Types of Hemolytic Anemia
Intrinsic hemolytic anemias are genetic conditions that you are born with. These are called congenital hemolytic anemias. There are many types of congenital hemolytic anemias. This includes sickle cell anemia, hereditary spherocytosis, pyruvate kinase deficiency and G6PD deficiency.
Extrinsic hemolytic anemias occur after you are born. They are caused by immune problems, medicines and other factors. The most common extrinsic form is autoimmune hemolytic anemia. This is when your body’s immune system becomes confused and makes antibodies that attack your own blood cells. When your body attacks its own cells it is called “autoimmune”. In autoimmune hemolytic anemia, your body’s immune system thinks that your own blood cells are “foreign” to your body. Your system targets these blood cells to be destroyed and removed by the spleen. The exact cause is not always known, but it can be triggered by a viral illness or by vaccinations. This process can be very quick. It can lead to low blood counts and the need for a hospital stay. A blood transfusion may be needed. Autoimmune hemolytic anemia is treated with medicines such as steroids. Steroids decrease the intensity of the immune system. Treatment must often continue for a long time until the immune system stops destroying blood cells.
Signs and Symptoms of Hemolytic Anemia
There are two main causes of symptoms with hemolytic anemia. One set of symptoms is due to the anemia (low blood counts). The other symptoms are the results of the red blood cells breaking down in your bloodstream and body. These symptoms are not specific to hemolytic anemia. It is important to know that there can be other causes for these symptoms. It is vital to always consult a doctor for a proper diagnosis.
The most common symptoms include:
- Fatigue (very tired feeling)
- Light headedness or dizzy feeling
- Breathing problems when exercising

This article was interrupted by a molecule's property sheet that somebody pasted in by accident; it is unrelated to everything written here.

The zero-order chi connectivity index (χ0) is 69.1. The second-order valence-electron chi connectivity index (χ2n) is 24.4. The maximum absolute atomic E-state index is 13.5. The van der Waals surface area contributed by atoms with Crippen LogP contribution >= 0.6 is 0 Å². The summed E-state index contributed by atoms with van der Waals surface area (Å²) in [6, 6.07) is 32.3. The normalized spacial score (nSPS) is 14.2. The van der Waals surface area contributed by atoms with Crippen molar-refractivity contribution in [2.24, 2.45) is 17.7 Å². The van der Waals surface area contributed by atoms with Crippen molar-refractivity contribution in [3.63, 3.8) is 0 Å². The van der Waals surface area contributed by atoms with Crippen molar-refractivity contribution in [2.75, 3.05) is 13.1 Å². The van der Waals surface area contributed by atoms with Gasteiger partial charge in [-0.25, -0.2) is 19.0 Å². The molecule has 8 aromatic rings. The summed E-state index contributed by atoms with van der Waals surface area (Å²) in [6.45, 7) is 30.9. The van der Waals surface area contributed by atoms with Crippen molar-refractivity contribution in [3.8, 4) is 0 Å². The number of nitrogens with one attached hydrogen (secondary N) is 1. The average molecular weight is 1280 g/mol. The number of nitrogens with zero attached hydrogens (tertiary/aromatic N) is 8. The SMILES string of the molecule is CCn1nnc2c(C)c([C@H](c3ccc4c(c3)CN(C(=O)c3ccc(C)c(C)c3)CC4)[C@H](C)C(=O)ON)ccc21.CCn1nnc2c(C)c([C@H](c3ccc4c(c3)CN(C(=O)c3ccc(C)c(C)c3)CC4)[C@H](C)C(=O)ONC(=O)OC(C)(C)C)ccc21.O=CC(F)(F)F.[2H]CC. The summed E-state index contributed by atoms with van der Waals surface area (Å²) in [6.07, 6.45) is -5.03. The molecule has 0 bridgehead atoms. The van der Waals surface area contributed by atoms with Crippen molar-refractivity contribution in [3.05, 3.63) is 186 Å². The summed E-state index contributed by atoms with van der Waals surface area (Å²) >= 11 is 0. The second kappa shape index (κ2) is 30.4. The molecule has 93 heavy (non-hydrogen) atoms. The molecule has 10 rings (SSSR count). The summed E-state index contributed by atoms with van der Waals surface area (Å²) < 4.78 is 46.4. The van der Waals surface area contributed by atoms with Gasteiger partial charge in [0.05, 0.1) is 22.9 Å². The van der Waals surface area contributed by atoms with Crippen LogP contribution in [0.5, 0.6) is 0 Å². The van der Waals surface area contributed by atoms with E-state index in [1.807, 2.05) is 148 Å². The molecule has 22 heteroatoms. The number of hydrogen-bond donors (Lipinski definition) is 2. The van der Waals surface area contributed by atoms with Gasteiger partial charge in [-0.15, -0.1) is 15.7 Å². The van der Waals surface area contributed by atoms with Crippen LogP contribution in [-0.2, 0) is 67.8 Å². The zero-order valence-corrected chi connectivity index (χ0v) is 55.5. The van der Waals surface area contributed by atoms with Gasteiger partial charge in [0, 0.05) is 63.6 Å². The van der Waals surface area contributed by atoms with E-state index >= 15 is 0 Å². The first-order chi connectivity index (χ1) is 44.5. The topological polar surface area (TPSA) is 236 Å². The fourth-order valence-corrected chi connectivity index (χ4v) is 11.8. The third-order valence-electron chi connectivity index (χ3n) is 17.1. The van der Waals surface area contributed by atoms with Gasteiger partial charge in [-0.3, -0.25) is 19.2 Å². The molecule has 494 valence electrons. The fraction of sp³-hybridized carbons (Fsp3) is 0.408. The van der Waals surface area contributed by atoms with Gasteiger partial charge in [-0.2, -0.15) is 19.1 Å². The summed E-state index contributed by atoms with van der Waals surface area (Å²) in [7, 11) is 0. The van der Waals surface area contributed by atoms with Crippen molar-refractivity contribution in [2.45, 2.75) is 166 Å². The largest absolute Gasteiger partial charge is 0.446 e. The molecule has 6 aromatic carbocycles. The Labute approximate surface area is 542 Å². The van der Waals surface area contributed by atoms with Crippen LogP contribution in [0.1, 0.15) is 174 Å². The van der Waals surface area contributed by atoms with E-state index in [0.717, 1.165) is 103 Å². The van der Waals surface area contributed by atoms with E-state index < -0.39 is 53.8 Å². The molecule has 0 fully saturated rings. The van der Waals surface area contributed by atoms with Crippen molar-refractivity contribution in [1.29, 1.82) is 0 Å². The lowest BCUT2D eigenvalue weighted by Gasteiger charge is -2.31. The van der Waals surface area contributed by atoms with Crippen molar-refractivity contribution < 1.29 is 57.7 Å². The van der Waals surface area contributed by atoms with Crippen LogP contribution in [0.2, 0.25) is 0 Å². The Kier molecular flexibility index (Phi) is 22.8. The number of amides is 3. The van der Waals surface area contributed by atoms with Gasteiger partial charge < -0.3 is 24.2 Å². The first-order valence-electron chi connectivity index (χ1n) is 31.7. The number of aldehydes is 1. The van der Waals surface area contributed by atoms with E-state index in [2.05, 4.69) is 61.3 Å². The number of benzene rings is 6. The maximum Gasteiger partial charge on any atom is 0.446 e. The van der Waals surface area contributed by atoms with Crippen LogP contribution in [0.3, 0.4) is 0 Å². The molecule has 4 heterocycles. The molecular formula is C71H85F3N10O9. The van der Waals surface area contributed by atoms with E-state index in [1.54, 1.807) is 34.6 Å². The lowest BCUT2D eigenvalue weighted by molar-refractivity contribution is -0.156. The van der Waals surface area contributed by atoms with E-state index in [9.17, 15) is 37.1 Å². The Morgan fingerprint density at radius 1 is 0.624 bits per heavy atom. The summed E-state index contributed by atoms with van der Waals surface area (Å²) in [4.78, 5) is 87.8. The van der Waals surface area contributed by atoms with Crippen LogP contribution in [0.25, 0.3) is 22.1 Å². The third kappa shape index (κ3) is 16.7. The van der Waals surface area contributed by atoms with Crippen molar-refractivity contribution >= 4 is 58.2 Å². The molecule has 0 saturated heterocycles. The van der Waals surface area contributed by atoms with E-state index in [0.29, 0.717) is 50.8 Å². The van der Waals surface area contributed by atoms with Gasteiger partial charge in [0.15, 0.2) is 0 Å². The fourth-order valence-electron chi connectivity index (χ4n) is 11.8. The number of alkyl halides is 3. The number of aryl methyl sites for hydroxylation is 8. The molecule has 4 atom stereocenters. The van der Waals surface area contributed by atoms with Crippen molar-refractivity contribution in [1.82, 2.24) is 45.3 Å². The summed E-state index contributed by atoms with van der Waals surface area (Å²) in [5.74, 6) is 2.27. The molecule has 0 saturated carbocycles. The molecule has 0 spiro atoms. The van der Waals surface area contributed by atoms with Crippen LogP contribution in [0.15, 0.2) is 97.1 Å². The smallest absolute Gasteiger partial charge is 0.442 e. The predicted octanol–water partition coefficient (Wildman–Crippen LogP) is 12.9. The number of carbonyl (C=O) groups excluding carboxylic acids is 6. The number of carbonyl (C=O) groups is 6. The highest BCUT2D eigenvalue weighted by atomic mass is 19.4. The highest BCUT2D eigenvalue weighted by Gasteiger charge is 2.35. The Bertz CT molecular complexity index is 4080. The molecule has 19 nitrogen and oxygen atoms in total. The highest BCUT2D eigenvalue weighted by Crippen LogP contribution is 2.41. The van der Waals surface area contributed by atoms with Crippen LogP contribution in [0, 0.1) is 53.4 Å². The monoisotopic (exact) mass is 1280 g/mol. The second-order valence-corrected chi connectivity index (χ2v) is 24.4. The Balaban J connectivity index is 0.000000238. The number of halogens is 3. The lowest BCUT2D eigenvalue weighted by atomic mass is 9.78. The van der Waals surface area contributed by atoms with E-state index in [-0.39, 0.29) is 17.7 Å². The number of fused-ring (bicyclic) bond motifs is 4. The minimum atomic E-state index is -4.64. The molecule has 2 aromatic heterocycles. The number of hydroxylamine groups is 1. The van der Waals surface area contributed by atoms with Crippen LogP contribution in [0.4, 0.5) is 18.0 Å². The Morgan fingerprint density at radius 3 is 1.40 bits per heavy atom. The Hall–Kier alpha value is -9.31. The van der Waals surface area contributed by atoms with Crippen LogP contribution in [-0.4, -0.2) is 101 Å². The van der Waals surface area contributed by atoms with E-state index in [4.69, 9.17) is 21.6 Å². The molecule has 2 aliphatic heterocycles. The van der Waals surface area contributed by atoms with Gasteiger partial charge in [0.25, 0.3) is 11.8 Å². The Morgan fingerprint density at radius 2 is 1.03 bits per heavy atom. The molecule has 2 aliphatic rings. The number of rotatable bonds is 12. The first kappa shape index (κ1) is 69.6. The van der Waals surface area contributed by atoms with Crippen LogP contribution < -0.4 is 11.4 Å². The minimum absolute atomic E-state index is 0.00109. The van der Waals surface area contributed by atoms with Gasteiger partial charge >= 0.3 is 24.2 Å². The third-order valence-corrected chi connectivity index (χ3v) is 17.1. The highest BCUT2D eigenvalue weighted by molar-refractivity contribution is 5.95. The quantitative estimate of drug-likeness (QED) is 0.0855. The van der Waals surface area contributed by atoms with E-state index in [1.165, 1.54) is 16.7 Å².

- Irregular heartbeat
- Yellowing of the skin, eyes
- Dark colored urine
Other signs and symptoms may include:
- Paleness in the skin that is not normal
- Spleen / liver has gotten larger
- Kidney failure
- Heart murmur
Diagnosis of Hemolytic Anemia
These tests are used for diagnosis:
Treatment for Hemolytic Anemia
The treatment plan for a person with hemolytic anemia depends on the cause of the disorder. Treatment can also depend on the person's age, medical history and how severe the anemia is.
Treatment options may include:
- Blood transfusions: To help to increase the number of available red blood cells to carry oxygen to the body tissues.
- Corticosteroids: Such as Prednisone can suppress an overactive immune system. This limits the destruction of the red blood cells. Common side effects may include weight gain, high blood pressure, acne, upset stomach and irritability.
- Immune globulin (IVIG): An intravenous infusion that decreases the destruction of red blood cells. It is often used to treat autoimmune hemolytic anemia. Common side effects may include fever, chills, headache, light-headedness, flushing, itching and a change in blood pressure.
In more severe cases, the person may have to stay in the hospital. They may receive the following treatments:
- Exchange transfusion: This is like a blood transfusion. The difference is that unhealthy blood cells are actually removed while being replaced with the same amount of healthy blood.
- Splenectomy: The location of red blood cell destruction may be in the spleen. As a result, the spleen may need to be removed. This treatment option is most often used in people who do not respond to other therapies.
- Immunosuppressive therapy: This therapy is used a treatment used to suppress the immune system. This may help when the red blood cells are being destroyed by the patient's own immune system (autoimmune hemolytic anemia). These treatments are most often used in patients who do not respond well to other common treatments.
Call Your Child's Doctor If:
- Increased problems with pain
- Extreme fatigue (feeling very tired or weak)
- Increased shortness of breath (hard to breath)